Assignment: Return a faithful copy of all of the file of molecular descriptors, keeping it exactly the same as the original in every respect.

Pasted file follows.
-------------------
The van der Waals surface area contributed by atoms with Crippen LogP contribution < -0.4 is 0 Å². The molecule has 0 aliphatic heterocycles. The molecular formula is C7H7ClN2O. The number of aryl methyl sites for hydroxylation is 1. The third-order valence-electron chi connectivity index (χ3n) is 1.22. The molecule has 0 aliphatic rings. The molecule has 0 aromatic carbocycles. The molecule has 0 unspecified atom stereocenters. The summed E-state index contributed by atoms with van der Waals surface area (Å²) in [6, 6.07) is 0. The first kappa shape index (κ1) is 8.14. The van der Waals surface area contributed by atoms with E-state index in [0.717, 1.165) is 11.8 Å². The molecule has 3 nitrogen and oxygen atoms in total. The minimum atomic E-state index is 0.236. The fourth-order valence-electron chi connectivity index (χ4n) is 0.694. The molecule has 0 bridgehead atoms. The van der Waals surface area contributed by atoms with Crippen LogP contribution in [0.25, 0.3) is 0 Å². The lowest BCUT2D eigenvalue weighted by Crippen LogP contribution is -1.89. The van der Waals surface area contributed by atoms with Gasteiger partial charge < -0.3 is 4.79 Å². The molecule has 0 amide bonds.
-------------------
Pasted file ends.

The van der Waals surface area contributed by atoms with Crippen LogP contribution < -0.4 is 0 Å². The molecule has 0 aliphatic heterocycles. The molecular formula is C7H7ClN2O. The number of aryl methyl sites for hydroxylation is 1. The third-order valence-electron chi connectivity index (χ3n) is 1.22. The molecule has 0 aliphatic rings. The molecule has 0 aromatic carbocycles. The molecule has 0 unspecified atom stereocenters. The summed E-state index contributed by atoms with van der Waals surface area (Å²) in [6, 6.07) is 0. The first kappa shape index (κ1) is 8.14. The van der Waals surface area contributed by atoms with E-state index in [0.717, 1.165) is 11.8 Å². The molecule has 3 nitrogen and oxygen atoms in total. The minimum atomic E-state index is 0.236. The fourth-order valence-electron chi connectivity index (χ4n) is 0.694. The molecule has 0 bridgehead atoms. The van der Waals surface area contributed by atoms with Crippen LogP contribution in [0.25, 0.3) is 0 Å². The lowest BCUT2D eigenvalue weighted by Crippen LogP contribution is -1.89. The van der Waals surface area contributed by atoms with Gasteiger partial charge < -0.3 is 4.79 Å². The molecule has 0 amide bonds.